Charging Trump was not an option – special counsel Mueller

The special counsel behind the report into Russian interference in the 2016 US presidential campaign has said: “If we had confidence that the president did not commit a crime we would have said so.”

Robert Mueller made his first statement since he was asked two years ago to act as special counsel to investigate any links between Donald Trump’s campaign and Russian interference.

Mr Trump’s campaign was cleared of any attempt to work with Russian meddlers to sway the electorate.

But the report did not make a conclusion about whether or not Mr Trump obstructed justice.

Mr Mueller told reporters that he could not have charged Mr Trump with an offence while he was sitting as president, because of longstanding Justice Department protocol.

He said “it would be unfair” to potentially accuse someone of a crime when they could not stand trial to defend themselves.

Announcing the closure of the office and his return to private life, Mr Mueller said: “If we had confidence that the president did not commit a crime we would have said so.

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“We did not make a conclusion.”

However, he defended the investigation, saying it was important for prosecutors to investigate while evidence was fresh in witnesses’ minds.

He also said it allowed co-conspirators to potentially be brought to justice.

Tweeting after the statement, Mr Trump said: “Nothing changes from the Mueller Report. There was insufficient evidence and therefore, in our Country, a person is innocent. The case is closed! Thank you.”

Opening his statement, Mr Mueller reiterated the basis of the investigation, which came about because of evidence of a “concerted attack” on the US which was “designed and timed to interfere with the elections and damage a presidential candidate”.

He refused to enter further debate about whether the individual Russian citizens who posed as Americans online to influence the election were guilty or not.

He said the basis on the investigation meant the team also had to probe efforts to obstruct it.

He said: “When a subject of an investigation obstructs that investigation or lies to investigators, it strikes at the core of the government’s effort to find the truth and hold wrongdoers accountable.”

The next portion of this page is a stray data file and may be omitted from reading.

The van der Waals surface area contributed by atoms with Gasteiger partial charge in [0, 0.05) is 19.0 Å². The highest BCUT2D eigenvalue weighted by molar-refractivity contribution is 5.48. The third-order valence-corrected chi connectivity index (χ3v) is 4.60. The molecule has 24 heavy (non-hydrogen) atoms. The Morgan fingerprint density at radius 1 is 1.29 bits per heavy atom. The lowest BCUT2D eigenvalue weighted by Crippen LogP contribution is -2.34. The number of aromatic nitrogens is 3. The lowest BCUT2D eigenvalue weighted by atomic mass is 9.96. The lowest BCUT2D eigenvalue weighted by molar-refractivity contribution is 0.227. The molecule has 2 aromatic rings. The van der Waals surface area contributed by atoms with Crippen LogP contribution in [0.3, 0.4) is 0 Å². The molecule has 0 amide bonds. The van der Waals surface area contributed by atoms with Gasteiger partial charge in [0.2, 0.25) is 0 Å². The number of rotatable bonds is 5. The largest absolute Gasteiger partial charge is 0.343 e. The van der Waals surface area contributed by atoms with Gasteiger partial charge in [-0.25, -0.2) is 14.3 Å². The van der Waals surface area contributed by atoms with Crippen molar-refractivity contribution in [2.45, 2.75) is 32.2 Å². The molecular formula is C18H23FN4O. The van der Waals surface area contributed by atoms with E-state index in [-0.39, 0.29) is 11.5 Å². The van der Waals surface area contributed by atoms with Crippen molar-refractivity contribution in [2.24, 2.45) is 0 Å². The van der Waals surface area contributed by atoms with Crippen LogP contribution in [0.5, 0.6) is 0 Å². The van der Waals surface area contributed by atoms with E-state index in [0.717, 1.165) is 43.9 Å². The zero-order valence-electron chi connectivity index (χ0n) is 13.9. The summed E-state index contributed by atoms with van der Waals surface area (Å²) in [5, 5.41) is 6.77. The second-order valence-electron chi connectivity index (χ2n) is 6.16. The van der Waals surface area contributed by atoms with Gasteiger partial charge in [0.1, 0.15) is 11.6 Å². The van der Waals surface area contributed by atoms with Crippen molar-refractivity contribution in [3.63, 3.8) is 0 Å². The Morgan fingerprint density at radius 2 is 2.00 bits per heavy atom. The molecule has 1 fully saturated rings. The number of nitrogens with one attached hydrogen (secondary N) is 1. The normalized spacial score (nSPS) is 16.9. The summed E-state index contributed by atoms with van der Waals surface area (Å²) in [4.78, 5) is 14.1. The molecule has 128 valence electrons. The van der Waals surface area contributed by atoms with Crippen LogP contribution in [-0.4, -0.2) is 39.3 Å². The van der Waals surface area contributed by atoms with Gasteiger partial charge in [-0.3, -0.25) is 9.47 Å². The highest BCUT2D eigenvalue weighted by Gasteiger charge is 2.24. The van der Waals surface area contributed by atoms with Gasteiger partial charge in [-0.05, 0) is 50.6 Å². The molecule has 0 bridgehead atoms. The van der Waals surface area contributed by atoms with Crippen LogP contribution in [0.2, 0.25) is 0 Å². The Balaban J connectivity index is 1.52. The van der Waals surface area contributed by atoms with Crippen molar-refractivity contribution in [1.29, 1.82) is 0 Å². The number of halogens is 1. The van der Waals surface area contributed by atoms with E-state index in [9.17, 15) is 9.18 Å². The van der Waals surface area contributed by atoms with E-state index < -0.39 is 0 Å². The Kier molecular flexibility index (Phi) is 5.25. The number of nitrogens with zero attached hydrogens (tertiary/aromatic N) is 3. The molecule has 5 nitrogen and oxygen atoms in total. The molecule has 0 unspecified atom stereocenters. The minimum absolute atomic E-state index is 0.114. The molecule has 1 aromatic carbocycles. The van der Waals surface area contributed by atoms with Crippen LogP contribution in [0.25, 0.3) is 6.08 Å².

Mr Mueller’s report revealed that Mr Trump had tried to seize control of the Russia probe and force Mr Mueller’s removal so that he could not continue the investigation.

That is a potential obstruction of justice, but Attorney General William Barr decided with his deputy Rod Rosenstein that it not constitute an obstruction.

Throughout the investigation, Mr Trump claimed it was a “witch-hunt”.

He repeatedly told people there was “no collusion” and on the day the report was released he said “I’m having a good day”.

Special counsel Mueller was tight-lipped through the investigation, making his statement afterwards particularly intriguing.

It came amid calls for Mr Mueller to testify on Capitol Hill about his findings, and tensions with Mr Barr, with whom he has been at odds with over Mr Barr’s handling of the report.

However Mr Mueller confirmed he had not been asked to testify and while he did not rule it out, he also made it clear he would not go any further with his statements than the report.

Mr Mueller previously complained privately to Mr Barr, saying that his four-page letter did not adequately capture the findings of the report.

Mr Barr responded by calling the letter “snitty”.

A senior White House official said they had been aware of Mr Mueller’s plan to make a statement and said it would make a statement afterwards.

Source: SKY NEWS

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